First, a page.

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New Economics






























1 What is ‘New’ Economics?

by Margaret Legum

‘New’ Economics asks questions about why ‘old’ economic theory is not working: and looks for alternatives that accord with reality. The unregulated market mechanism should spread wealth – moving it from where it is in surplus to where it is needed. It should allocate resources to where they can produce the greatest output from the least input, so satisfying the greatest needs at the lowest costs. That is why ‘old’ economists advocate an unregulated market.

New economists accept that the market mechanism is the only effective and humane way, generally speaking, to allocate resources to meet human needs. But it is not working in the modern world.

The opposite happens. Resources flow from people and places most in need, to sites of plenty. Capital and goods move relentlessness from poor to rich countries. Wealth concentrates, and poverty deepens between and within countries, especially where there is least interference with the market. The most abundant resource – people – is discarded in favour of the scarcest – depleting energy sources that fuel machines. Poverty co-exists with surpluses; hunger with farming losses; unemployment with skills scarcities; climate change with relentless dirty-fuelled growth. Planes traverse the skies, polluting the planet, carrying identical goods globally. The result is incalculable distress, dangerous anger and environmental destruction. Is that efficient?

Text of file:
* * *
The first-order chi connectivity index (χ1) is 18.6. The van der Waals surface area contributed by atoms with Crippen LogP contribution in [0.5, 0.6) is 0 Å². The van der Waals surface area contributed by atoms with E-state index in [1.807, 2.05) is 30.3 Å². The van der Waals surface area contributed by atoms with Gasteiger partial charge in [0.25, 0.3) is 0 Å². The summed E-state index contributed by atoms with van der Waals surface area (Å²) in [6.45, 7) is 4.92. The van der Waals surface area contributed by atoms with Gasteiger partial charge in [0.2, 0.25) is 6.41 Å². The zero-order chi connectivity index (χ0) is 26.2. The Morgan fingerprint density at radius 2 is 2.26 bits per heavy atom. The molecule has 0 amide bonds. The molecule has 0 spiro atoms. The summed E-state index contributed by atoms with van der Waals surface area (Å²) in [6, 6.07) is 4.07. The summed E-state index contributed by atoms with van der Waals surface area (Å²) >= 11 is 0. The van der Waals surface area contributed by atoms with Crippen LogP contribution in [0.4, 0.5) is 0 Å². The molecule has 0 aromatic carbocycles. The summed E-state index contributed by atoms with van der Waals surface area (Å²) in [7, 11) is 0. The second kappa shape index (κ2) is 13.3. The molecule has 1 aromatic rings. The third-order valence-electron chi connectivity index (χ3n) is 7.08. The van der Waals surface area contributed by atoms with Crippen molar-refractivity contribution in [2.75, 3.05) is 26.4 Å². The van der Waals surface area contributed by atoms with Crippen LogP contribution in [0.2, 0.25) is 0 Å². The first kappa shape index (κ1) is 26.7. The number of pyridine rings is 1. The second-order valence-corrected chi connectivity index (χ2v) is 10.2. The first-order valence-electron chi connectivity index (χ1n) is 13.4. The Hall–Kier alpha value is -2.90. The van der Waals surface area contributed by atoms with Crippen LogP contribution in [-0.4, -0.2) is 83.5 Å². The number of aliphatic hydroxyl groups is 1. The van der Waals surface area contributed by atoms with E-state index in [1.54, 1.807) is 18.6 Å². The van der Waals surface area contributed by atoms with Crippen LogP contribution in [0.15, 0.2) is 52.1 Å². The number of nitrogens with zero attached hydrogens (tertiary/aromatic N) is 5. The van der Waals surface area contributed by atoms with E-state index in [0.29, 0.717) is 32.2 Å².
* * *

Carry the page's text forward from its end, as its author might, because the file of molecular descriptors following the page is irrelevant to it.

Why does it happen?

First, allowing capital to flow globally gives it an advantage denied to other resources. Capital’s mobility fundamentally distorts the market. It enables capital-owners to define the terms of their engagement as a condition of their presence – in a way denied to labour or the earth’s resources, which are not mobile. Capital’s conditions include low taxes, low wages and few labour and environmental regulations.